Prairie Fruits Farm first caught our attention in early 2009, when it was rumored that its goat cheeses were served at a presidential inaugural dinner, and once we sampled the Illinois creamery’s Moonglo, we realized why. We loved the raw-milk tomme-style cheese, which Benjamin at France 44 ordered upon my special request, but since then no Prairie Fruits Farm cheeses passed our lips. That is, until last week, when I ordered a trio from Murray’s. Hey, once you pay for the shipping for one cheese, it just makes sense to order three.
Though best known for its goat cheeses – made from the milk of the La Mancha and Nubian goats that cheesemakers Wes Jarrell and Leslie Cooperband raise on the farm – Prairie Fruits Farm also creates cheeses using the milk of Friesian-Lacaune sheep raised on an Amish farm about 45 minutes south of Champaign. And of the three cheeses I purchased, one of the sheepy specimens was my favorite. Black Sheep (pictured right) resembles a Selles-Sur-Cher in shape and appearance, but the sharply pleasing tang differed considerably from the clean goat’s-milk flavor I remembered about its French counterpart. Black Sheep is covered by a salt-ash mixture a day after ladling, which Jarrell and Cooperband say reduces the acidity and results in a mellower, creamier cheese. It certainly earned my two thumbs-up, and you’ll find me sneaking extra tastes of the Black Sheep more often than its sisters.
That’s not to say I found fault with the other two cheeses. Ewe Bloom (pictured left), another sheep’s-milk variety, blew me over with its full-bodied flavor that reminded me of a washed-rind but less funky cow’s-milk cheese. Patterned after an Italian Robiola, Ewe Bloom is aged for a brief period (about two weeks), which lends it that beefy punch, but still retains the delicate rind and runny paste of a young bloomy. While I’d suggest a sparkling wine for any of these cheeses, Murray’s suggests a fruity red to accompany Ewe Bloom. My solution: Buy a bottle of both and perform your own taste test.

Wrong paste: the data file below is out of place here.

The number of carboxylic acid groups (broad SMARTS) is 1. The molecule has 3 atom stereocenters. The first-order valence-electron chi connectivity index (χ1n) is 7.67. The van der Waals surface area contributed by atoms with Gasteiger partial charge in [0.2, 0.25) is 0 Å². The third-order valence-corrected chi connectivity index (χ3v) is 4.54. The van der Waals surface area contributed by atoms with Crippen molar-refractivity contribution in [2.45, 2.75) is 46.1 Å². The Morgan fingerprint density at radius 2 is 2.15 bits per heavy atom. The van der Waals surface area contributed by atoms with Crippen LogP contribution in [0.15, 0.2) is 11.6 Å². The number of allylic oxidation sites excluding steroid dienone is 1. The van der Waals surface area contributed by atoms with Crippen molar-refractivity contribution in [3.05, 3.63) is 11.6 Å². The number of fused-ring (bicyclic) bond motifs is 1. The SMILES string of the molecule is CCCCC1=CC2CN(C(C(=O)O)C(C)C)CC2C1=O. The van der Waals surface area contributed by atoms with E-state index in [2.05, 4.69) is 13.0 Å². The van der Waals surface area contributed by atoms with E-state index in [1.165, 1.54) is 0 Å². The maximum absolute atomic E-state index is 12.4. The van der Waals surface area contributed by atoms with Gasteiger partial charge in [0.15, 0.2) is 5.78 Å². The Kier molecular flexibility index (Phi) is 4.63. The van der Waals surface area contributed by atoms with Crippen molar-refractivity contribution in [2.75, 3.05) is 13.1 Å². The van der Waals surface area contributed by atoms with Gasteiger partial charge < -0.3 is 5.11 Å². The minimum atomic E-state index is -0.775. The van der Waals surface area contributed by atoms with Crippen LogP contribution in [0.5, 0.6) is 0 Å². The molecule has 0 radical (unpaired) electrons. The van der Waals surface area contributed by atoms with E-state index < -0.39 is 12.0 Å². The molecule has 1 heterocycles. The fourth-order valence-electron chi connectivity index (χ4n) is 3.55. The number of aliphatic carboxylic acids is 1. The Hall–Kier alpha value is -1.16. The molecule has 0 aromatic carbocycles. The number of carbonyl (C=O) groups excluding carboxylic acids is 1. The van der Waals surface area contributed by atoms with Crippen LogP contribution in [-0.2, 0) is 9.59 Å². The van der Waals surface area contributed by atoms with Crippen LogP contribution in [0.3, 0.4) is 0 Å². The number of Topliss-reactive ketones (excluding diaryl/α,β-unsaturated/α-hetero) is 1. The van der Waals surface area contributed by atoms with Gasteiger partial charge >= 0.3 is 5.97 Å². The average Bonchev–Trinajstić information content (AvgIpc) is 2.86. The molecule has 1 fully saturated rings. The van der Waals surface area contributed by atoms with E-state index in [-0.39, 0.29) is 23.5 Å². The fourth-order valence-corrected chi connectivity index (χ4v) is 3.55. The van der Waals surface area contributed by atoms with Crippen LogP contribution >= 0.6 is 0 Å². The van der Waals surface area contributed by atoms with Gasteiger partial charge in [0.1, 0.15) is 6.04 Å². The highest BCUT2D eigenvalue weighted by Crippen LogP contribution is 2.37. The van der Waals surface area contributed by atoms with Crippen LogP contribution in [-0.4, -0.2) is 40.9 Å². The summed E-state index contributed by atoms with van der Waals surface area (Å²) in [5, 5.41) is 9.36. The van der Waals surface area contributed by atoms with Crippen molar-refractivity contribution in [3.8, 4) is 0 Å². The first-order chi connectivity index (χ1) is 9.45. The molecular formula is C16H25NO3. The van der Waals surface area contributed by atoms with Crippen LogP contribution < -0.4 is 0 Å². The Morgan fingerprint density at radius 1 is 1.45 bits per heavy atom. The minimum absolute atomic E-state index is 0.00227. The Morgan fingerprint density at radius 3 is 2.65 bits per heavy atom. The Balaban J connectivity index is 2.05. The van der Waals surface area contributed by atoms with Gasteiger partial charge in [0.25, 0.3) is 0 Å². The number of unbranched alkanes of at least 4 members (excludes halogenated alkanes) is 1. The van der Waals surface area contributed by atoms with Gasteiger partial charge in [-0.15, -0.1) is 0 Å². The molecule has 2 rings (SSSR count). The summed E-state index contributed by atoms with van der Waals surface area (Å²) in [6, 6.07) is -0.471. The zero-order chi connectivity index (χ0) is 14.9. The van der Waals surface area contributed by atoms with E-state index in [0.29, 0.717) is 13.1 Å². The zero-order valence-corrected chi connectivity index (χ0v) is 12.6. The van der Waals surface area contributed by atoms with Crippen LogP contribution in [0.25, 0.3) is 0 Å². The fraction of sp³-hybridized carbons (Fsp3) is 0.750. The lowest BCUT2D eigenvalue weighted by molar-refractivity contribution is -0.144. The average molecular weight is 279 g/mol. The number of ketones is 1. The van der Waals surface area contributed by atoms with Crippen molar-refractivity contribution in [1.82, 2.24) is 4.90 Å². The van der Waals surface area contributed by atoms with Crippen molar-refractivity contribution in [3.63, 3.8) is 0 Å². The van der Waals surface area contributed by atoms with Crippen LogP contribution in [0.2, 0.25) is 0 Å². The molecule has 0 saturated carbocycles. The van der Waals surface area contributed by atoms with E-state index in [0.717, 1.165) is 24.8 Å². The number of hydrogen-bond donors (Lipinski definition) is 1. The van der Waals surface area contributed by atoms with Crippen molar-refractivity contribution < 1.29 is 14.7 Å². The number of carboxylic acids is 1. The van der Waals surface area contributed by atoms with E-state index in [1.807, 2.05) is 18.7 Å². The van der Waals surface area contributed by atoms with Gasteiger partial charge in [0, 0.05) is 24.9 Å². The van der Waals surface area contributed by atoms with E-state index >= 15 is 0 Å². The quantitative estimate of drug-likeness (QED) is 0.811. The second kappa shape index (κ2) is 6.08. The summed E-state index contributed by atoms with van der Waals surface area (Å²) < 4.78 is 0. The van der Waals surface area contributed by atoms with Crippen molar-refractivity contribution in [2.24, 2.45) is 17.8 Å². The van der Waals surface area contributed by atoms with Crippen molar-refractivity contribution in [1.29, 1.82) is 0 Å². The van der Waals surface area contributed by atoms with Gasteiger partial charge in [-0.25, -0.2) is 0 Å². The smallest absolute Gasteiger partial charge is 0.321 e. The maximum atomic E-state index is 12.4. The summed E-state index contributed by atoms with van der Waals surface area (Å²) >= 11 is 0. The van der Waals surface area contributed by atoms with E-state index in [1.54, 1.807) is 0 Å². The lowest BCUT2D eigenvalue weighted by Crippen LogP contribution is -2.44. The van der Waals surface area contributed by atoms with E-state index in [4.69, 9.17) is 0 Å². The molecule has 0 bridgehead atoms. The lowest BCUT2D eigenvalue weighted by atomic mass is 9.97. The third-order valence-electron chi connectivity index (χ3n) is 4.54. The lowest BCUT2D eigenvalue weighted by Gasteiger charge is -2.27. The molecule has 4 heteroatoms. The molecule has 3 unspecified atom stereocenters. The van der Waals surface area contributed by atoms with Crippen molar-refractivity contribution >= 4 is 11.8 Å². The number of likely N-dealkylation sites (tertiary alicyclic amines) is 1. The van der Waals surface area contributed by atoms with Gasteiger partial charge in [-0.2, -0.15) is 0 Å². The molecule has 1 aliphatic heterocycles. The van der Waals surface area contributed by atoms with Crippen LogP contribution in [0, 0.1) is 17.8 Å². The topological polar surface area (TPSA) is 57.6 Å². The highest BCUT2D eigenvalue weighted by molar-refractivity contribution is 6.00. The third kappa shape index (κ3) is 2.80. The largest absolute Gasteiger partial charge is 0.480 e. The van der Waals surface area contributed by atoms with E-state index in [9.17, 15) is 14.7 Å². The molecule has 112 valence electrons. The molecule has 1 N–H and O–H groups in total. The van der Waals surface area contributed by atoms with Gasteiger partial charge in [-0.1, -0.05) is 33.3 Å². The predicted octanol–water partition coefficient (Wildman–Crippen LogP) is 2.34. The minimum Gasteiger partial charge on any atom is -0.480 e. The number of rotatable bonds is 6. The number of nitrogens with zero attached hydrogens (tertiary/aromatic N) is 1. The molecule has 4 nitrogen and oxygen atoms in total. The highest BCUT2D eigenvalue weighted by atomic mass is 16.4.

Angel Food (pictured right), the only goat cheese I sampled this go-around, also featured the look of the yeasty overcoat of a washed-rind cheese, but perhaps that was because my wedge was on the older side of the spectrum. Compared to its sheepy sisters, it stood out for its frothy paste and oozy consistency. I have to admit I hoped for more of a tang upon first bite – perhaps because I was so enamored by Black Sheep, which I tasted first – but several samples later, I can appreciate Angel Food for what it’s meant to be: a sweet, young cheese for goat’s-milk lovers who prefer a pillow of paste.
Is there a family of cheeses you esteem? Share your favorites with us!